Brexit: Have Leave campaigners changed their minds?
On the fifth day after the referendum in which the UK voted to leave the European Union, the Reality Check team looks at some of the claims and promises made during the campaign by Leave campaigners who now appear to have modified their positions.
The campaign claim: Immigration levels could be controlled if the UK left the EU. This would relieve pressure on public services.
The current claim: Immigration levels can't be radically reduced by leaving the EU. Fears about immigration did not influence the way people voted.
Immigration was the key issue of the EU referendum campaign, and Vote Leave's focus on it was a key part of their strategy.
One of the key claims of the campaign centred around control of immigration levels.
Responding to the latest Office for National Statistics (ONS) figures, which showed that overall net migration stands at 333,000, MEP Nigel Farage said: "Mass immigration is still hopelessly out of control and set to get worse if we remain inside the EU."
These claims were later echoed by fellow Vote Leave campaigner Gisela Stuart.
She said voting to remain meant there would be "no control" over migration from the EU, "no matter how great the pressure on schools, hospitals and housing becomes or how much wages in our poorest communities are pushed down".
Similarly, leading pro-Leave campaigner and Tory leader frontrunner Boris Johnson said that the only solution to the scale of immigration the UK was facing was to leave the EU.
He claimed a vote to stay in the union would mean people "kissing goodbye permanently to control of immigration".
The Leave campaign also repeatedly linked EU migration with pressure on public services.
On the 20 May, Vote Leave produced a document it claimed outlined the pressure that migration from the European Union would put on the NHS - a 28% to 57% increase in demand for accident and emergency services.
As we discovered, an increasing population would put additional demand on A&E but the extent of that increase had not been demonstrated.
But in an article published in the Daily Telegraph on Monday, Mr Johnson denied a victory for Leave could be linked to immigration.
He wrote: "It is said that those who voted Leave were mainly driven by anxieties about immigration. I do not believe that is so."
And speaking to the BBC's Newsnight programme on Saturday, MEP Daniel Hannan insisted the public had not been misled over how much control the country would have over immigration post-Brexit.
In a heated exchange with Evan Davis, he said: "We never said there was going to be some radical decline ... we want a measure of control".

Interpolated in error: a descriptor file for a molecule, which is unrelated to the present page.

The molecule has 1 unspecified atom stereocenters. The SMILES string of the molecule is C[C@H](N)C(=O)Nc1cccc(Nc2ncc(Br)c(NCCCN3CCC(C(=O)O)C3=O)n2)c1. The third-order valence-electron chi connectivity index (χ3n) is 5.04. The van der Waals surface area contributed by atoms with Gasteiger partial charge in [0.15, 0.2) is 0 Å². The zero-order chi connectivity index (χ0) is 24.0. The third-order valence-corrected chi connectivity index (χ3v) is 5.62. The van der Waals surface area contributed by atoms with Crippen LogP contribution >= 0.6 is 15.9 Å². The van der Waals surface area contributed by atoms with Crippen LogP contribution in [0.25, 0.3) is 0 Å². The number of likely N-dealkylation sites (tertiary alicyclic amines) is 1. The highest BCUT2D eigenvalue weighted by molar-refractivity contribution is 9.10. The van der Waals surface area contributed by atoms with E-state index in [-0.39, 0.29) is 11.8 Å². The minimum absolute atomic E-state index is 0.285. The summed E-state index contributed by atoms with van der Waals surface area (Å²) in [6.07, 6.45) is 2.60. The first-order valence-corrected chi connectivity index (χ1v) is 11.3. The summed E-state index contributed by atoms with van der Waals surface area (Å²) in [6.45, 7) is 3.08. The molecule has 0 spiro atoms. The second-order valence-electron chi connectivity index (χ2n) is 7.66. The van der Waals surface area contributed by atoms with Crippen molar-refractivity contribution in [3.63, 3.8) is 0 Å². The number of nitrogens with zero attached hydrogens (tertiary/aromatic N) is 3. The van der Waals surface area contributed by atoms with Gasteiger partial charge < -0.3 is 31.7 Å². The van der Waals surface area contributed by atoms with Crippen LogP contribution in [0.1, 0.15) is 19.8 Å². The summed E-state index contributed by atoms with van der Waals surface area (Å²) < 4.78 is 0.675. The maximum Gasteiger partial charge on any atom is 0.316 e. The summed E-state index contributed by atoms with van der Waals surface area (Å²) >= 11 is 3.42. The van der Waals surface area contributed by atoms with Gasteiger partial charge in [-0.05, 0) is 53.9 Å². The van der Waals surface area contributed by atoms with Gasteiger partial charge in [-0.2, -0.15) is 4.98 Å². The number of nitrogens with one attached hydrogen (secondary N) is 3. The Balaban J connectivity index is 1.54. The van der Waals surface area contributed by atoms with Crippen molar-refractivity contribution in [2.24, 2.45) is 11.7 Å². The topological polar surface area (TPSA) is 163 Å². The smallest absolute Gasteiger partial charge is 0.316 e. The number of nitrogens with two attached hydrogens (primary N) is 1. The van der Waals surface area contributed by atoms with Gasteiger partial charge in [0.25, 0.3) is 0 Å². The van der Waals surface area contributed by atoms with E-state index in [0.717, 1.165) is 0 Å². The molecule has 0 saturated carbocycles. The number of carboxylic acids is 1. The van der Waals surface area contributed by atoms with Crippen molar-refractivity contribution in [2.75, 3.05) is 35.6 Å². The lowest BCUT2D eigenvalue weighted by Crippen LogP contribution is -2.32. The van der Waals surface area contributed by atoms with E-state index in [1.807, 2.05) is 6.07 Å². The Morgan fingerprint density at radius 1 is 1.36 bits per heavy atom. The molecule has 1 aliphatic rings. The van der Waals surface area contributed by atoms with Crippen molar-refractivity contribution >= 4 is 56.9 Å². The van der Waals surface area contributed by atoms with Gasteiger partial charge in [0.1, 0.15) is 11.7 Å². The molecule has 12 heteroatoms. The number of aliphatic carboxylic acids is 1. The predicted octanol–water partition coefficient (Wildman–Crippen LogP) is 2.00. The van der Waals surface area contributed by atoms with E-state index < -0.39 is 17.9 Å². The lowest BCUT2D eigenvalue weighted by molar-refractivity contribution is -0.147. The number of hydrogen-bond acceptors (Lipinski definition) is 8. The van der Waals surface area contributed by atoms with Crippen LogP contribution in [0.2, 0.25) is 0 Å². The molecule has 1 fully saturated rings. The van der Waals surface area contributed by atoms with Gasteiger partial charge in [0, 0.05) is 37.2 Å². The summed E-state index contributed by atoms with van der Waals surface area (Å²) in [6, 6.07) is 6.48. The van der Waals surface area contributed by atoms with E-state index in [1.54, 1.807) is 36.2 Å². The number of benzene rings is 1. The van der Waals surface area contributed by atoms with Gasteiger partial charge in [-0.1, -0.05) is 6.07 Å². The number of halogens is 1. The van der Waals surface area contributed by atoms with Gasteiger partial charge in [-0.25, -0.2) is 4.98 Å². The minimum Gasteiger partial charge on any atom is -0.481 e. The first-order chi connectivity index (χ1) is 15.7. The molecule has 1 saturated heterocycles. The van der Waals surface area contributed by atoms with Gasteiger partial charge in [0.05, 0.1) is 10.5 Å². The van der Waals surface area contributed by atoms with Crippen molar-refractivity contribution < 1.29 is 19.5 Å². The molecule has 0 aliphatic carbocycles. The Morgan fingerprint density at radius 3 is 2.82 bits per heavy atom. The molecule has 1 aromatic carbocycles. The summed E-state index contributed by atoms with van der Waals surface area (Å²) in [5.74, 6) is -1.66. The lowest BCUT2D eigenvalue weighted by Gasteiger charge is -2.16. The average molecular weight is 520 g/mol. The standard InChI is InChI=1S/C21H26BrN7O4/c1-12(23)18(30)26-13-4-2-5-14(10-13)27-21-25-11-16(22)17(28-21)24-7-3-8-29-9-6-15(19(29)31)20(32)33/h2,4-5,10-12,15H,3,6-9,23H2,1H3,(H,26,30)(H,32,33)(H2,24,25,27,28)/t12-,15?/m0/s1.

"Frankly, if people watching think that they have voted and there is now going to be zero immigration from the EU, they are going to be disappointed."
Contributions to the EU budget
The campaign claim: We send £350m a week to Brussels, which could be spent on the NHS instead.
The current claim: The claim was a mistake, and we will not be able to spend that much extra on the NHS.
One of the most controversial claims of the campaign was that the UK sends £350m a week (or £50m a day) to Brussels, which could be spent on the NHS instead.
Vote Leave's Gisela Stuart was among those to make the claim, saying "Every week we send £350m to Brussels. I'd rather that we control how to spend that money, and if I had that control I would spend it on the NHS."
Many bodies including the UK Statistics Authority pointed out that we do not send that much a week because the rebate is deducted before any money is spent.
Over the weekend, Nigel Farage said making the claim had been "a mistake".
On Sunday's Andrew Marr Show, Iain Duncan Smith was shown a Vote Leave poster saying: "Let's give our NHS the £350m the EU takes every week," but he denied that promise had been made and said instead that the NHS would receive "the lion's share" of money that would no longer be spent on the EU.
The actual amount sent to Brussels each week in 2014 was £276m, a little over £100m of which is spent on things in the UK such as subsidising farmers and funding research, which the Leave campaign also promised to continue funding until 2020.
The single market
The campaign claim: The UK does not need preferential access to the single market.
The current claim: The UK should get preferential access to the single market but will not have to accept freedom of movement to get it.
During the campaign, some Leave campaigners said that the UK outside of the EU would not need preferential access to the single market and would just trade under World Trade Organization rules.
This was the basis of research by Economists for Brexit, who said the UK should unilaterally remove all tariffs on imports.
But writing in the Telegraph on Monday, Boris Johnson quoted German employers' organisation the BDI saying there would continue to be free trade and access to the single market.
If the UK wanted to retain preferential access to the single market, many European politicians say it would have to continue to accept freedom of movement.
Boris Johnson said that British people would continue to be able to live, work and study in the EU, while at the same time the UK would be able to introduce a points-based system to control migration.
Leader of the House of Commons Chris Grayling said that we would be able to have a free trade agreement with the EU while at the same time controlling the flow of people coming into the country.
The UK can certainly aim to secure such a deal.
But no country so far has managed a deal that allows full preferential access to the single market without having to accept freedom of movement.